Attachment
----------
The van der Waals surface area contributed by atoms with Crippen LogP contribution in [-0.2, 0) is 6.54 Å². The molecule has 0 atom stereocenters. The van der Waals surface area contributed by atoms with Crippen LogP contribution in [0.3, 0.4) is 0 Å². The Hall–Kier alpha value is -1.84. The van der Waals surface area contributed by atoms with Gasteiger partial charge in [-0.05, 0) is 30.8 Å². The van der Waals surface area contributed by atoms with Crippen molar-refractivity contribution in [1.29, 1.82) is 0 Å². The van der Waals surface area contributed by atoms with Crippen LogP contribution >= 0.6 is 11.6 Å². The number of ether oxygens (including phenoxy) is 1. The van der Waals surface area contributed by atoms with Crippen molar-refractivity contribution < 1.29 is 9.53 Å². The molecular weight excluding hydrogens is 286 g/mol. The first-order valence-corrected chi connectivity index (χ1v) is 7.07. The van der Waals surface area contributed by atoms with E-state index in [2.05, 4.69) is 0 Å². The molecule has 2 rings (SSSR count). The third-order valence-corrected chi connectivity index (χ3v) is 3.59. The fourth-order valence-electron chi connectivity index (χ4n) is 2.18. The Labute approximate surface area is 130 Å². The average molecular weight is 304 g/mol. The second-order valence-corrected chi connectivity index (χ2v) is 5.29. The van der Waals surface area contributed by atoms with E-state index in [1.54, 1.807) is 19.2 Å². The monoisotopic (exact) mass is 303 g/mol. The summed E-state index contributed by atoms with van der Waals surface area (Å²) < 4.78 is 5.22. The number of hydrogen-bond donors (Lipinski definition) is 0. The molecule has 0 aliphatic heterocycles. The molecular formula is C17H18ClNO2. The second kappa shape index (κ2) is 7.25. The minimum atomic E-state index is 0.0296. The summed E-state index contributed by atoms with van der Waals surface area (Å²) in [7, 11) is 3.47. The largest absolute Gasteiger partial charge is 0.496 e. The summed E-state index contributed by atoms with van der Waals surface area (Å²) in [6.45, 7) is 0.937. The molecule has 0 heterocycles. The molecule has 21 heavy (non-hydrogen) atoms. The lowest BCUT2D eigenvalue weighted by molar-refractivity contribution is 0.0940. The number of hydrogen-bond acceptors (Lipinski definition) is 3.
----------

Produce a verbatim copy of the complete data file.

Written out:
The van der Waals surface area contributed by atoms with Crippen LogP contribution in [-0.2, 0) is 6.54 Å². The molecule has 0 atom stereocenters. The van der Waals surface area contributed by atoms with Crippen LogP contribution in [0.3, 0.4) is 0 Å². The Hall–Kier alpha value is -1.84. The van der Waals surface area contributed by atoms with Gasteiger partial charge in [-0.05, 0) is 30.8 Å². The van der Waals surface area contributed by atoms with Crippen molar-refractivity contribution in [1.29, 1.82) is 0 Å². The van der Waals surface area contributed by atoms with Crippen LogP contribution >= 0.6 is 11.6 Å². The number of ether oxygens (including phenoxy) is 1. The van der Waals surface area contributed by atoms with Crippen molar-refractivity contribution < 1.29 is 9.53 Å². The molecular weight excluding hydrogens is 286 g/mol. The first-order valence-corrected chi connectivity index (χ1v) is 7.07. The van der Waals surface area contributed by atoms with E-state index in [2.05, 4.69) is 0 Å². The molecule has 2 rings (SSSR count). The third-order valence-corrected chi connectivity index (χ3v) is 3.59. The fourth-order valence-electron chi connectivity index (χ4n) is 2.18. The Labute approximate surface area is 130 Å². The average molecular weight is 304 g/mol. The second-order valence-corrected chi connectivity index (χ2v) is 5.29. The van der Waals surface area contributed by atoms with E-state index in [1.54, 1.807) is 19.2 Å². The monoisotopic (exact) mass is 303 g/mol. The summed E-state index contributed by atoms with van der Waals surface area (Å²) < 4.78 is 5.22. The number of hydrogen-bond donors (Lipinski definition) is 0. The molecule has 0 aliphatic heterocycles. The molecular formula is C17H18ClNO2. The second kappa shape index (κ2) is 7.25. The minimum atomic E-state index is 0.0296. The summed E-state index contributed by atoms with van der Waals surface area (Å²) in [7, 11) is 3.47. The largest absolute Gasteiger partial charge is 0.496 e. The summed E-state index contributed by atoms with van der Waals surface area (Å²) in [6.45, 7) is 0.937. The molecule has 0 heterocycles. The molecule has 21 heavy (non-hydrogen) atoms. The lowest BCUT2D eigenvalue weighted by molar-refractivity contribution is 0.0940. The number of hydrogen-bond acceptors (Lipinski definition) is 3.